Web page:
The Ambivalence of an Anglophile Subject in Kam Raslan’s <I>Confessions of an Old Boy: The Dato’ Hamid Adventures</I>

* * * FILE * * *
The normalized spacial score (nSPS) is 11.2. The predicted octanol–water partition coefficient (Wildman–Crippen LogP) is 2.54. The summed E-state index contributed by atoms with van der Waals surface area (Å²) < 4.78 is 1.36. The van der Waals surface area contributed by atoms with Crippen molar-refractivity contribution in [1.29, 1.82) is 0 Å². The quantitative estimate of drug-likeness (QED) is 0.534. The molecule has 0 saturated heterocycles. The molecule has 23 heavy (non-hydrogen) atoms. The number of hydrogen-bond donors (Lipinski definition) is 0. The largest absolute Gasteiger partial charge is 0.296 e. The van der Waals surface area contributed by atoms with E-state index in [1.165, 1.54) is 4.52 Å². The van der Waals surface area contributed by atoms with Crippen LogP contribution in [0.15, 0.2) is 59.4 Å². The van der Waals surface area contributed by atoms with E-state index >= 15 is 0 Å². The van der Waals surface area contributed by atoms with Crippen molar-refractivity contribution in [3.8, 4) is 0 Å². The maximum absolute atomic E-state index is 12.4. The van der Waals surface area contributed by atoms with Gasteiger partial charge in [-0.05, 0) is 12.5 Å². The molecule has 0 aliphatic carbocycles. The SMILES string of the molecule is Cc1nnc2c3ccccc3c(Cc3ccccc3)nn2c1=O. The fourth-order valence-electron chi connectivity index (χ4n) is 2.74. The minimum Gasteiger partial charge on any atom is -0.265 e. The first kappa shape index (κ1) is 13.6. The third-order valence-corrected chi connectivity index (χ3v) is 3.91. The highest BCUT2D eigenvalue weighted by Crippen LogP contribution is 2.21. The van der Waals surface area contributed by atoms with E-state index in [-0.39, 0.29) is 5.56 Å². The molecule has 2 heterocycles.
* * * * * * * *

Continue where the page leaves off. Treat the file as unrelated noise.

This paper focuses on ambivalence, a prominent concept in postcolonial studies and a recurrent theme in an anglophile subject in Kam Raslan’s novel, Confessions of an Old Boy: The Dato’ Hamid Adventures (2007). As a result of ambivalence, the anglophile subject feels alien in his perception of himself and also towards others. The subject is also ambivalent towards his own culture. Using this framework, this article focuses on Kam Raslan’s protagonist, Dato’ Hamid, as an ambivalent anglophile subject. The findings reveal that reverence for the English culture, coupled with a British colonial education is what gives rise to such characters. It is the British education that has indoctrinated English values into the native’s life. The admiration of the anglophile towards the “English” culture can be seen in many aspects, such as language, dress code, behaviour, relationships, lifestyle, etc. All these elements become traits and characteristics of the anglophile. The study reveals the adoption, adaptation and assimilation of English traits and characteristics by the anglophile subject which has caused a sense of ambivalence in his perception of himself and towards the “other.”
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